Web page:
IN all modern societies, more especially in modern democracies, dialogue as depicted by the parliament, the town hall or village square meetings, is the essence of give and take when there are contending issues, views and opinions. The essence of dialogue is that when people of diverse persuasions, age, culture or religion congregate as in a country, a club or association, they must accept that individuals have the right to ventilate such views, opinions or preferences within the ambit of the law.
In a democracy as ours, there are laws, codes and guidelines to moderate our different preferences, opinions and actions. The strict observance of these laws is also germane to national stability and national security. When there are differences or contentious issues, it is better to embrace dialogue than resort to extreme actions as manifest of recent in hate speeches, provocative utterances and recourse to violence. Indeed history has taught us that all disagreements, wars and conflicts do not resolve any disagreement. Disagreements are ultimately resolved on the round table. In all cases, it is always wiser to jaw-jaw than to war-war.
As we prepare for major elections come 2019, security challenges and the survival of democracy have raised a major concern among all patriots. The Alumni Association of the National Institute, as a major think tank in the pursuit of good governance, has deemed it proper to lend its voice in articulating this concern with a view to creating awareness and identifying the critical success factors in promoting national security and the stability of our young democracy, especially as we prepare for major elections coming up soon. While democracy is becoming stable, its fabrics are being undermined by the seeming failure of national security.
Indeed, the security of all citizens is the primary duty of any government. There is therefore no gainsaying the fact that national security is the platform for democracy and its values among the citizens. There is no better ingredient that provides meaning and legitimacy to democratic rule than security; it is the protective umbrella of all other sectors of the democratic system. It is also the pillar of political order. Democracy and security correlate because both are people- centered. When democracy loses its security, it has lost its core values.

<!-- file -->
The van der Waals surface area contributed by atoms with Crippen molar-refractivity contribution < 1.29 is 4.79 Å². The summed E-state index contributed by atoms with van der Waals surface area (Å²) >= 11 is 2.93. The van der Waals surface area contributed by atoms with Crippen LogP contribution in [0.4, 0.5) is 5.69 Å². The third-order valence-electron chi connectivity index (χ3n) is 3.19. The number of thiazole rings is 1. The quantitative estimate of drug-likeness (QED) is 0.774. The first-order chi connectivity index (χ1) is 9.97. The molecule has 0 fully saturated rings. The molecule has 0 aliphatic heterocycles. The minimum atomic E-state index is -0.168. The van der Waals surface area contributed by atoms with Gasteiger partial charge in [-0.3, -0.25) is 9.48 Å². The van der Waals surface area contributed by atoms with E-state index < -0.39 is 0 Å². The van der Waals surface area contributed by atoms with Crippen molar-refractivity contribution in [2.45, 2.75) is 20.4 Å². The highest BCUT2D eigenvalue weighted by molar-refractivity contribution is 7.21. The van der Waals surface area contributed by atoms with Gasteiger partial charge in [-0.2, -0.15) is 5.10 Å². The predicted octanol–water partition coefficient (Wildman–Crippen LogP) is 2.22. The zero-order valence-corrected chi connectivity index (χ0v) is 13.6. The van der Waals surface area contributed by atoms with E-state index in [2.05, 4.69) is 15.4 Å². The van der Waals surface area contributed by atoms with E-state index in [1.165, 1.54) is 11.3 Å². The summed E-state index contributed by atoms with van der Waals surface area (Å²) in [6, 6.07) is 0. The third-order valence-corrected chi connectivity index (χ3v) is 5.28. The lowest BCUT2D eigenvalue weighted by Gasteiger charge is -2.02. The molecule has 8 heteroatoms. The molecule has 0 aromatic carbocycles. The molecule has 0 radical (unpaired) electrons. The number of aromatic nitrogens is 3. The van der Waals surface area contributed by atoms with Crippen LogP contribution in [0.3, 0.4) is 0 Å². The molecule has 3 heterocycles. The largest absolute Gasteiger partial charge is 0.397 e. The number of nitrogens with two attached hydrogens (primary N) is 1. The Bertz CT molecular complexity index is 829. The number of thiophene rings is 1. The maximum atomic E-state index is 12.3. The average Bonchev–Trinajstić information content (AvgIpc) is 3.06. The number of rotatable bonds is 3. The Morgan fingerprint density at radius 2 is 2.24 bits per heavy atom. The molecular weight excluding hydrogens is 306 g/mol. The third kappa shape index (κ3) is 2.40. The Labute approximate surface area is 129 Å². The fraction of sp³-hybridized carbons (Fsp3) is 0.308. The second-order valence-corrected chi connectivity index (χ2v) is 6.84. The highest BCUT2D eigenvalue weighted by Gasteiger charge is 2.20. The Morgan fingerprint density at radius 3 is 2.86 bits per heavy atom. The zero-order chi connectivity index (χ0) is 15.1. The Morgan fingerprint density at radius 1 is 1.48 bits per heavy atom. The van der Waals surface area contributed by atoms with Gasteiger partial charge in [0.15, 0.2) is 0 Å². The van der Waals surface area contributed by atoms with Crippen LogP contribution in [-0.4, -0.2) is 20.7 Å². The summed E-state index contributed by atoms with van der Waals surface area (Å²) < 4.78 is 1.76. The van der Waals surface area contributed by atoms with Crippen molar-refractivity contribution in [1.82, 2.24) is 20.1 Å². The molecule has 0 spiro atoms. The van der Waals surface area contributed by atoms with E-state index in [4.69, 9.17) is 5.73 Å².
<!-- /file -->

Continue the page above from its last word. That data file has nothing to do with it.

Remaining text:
That is why AANI has committed itself to promoting national dialogue in the search for peaceful co-existence among the diverse peoples and communities across the country. Earlier this year, it hosted a stakeholders’ forum on the Eradication of Farmers-Herders Conflicts. The association has lent a voice in decrying the killings in Benue and Plateau states as well as the bickering among politicians, especially the rancor in the National Assembly.
Soon, a national dialogue session will be mounted to discuss issues critical to achieving democratic stability without jeopardising national security. Specifically, the forum will examine the challenges posed by the coming elections and national security. It will also dissect issues around civil- military relations under democratic governance.
AANI is best described as the national reservoir of knowledge, skills and expertise. That indeed may be a modest characterisation. It parades Nigeria’s finest crop of the trained and tested, under one umbrella, who are obligated to contribute to the search for good governance, peace and progress at all times.
- Bolaji, mni, is the president of AANI